More dead ends as doctors seek answers to rare eye cancer cluster in Huntersville

More dead ends as doctors seek answers to rare eye cancer cluster in Huntersville

HUNTERSVILLE, N.C. — Doctors say they have run into more dead ends as they look for answers about a mysterious cluster of rare eye cancer cases in the Huntersville area. An investigation into the cluster has concluded without finding any definitive answers.

This is a story Channel 9 has been following for years and families are desperate for answers.

Dr. Mike Brennan updated city leaders Monday night on the most recent study. He said they tested six women who were diagnosed with ocular melanoma, looking for a genetic link of some kind -- but didn’t find one.

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Brennan, an ophthalmologist, said more funding is needed and also suggested more statewide or regional research. The Huntersville town council had received $100,000 from the state to conduct the study.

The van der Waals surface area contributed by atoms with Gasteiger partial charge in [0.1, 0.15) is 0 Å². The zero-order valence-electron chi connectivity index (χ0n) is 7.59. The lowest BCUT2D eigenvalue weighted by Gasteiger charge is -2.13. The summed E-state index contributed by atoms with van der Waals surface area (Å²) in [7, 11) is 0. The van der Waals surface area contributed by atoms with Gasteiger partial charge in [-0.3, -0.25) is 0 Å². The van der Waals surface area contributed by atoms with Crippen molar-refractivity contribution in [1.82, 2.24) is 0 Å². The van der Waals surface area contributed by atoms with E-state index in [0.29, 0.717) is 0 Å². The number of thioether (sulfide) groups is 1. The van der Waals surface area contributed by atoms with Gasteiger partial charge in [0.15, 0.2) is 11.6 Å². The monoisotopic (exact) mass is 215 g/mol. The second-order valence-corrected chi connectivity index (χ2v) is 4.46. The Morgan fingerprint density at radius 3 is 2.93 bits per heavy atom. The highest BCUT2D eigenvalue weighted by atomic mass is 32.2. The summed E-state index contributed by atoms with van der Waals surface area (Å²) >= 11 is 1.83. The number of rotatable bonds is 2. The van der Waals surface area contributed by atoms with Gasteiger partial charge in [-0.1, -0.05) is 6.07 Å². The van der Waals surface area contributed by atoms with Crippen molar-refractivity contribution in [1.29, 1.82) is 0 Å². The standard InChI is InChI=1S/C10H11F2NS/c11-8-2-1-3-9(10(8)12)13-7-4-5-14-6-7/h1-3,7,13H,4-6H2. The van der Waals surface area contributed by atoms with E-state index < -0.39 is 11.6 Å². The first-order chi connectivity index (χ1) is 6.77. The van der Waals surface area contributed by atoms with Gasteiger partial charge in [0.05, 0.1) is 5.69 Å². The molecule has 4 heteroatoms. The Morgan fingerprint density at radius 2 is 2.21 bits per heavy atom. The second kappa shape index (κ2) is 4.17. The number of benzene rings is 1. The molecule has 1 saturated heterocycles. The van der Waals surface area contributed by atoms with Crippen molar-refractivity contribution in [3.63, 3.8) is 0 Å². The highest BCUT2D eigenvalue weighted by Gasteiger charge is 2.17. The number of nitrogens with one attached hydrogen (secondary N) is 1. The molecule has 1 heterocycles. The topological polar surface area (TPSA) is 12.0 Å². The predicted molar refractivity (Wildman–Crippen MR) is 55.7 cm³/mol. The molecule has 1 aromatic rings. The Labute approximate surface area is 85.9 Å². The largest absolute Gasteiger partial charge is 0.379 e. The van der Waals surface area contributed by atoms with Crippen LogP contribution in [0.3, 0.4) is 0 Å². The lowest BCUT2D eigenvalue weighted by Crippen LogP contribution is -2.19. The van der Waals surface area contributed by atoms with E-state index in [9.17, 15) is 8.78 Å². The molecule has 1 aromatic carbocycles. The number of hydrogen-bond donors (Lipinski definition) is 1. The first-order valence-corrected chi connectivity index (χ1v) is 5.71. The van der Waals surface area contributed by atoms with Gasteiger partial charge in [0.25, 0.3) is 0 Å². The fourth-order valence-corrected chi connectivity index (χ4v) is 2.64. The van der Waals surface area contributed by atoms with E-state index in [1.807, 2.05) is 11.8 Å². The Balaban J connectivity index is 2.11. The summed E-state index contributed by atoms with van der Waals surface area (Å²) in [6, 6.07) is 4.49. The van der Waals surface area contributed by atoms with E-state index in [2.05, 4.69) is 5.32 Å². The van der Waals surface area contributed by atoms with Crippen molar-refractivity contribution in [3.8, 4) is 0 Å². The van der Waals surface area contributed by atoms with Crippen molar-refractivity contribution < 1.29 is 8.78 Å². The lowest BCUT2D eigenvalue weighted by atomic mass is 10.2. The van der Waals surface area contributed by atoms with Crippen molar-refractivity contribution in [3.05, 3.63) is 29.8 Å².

“The CDC is a veritable storehouse of national information,” he said. “If there was a federal agency, they should assume responsibility. They were challenged by this and said it should be state by state. Three years ago they didn’t, but I would put it back in their lap again.”

At least 22 people have been diagnosed with the rare eye cancer in the Huntersville area.

Brennan said it would not be unusual to see one new patient every year.

Doctors would like to do statewide testing, but the study funding has dried up so the next steps were not immediately clear.

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9 Investigates: Trying to crack Huntersville’s eye cancer mystery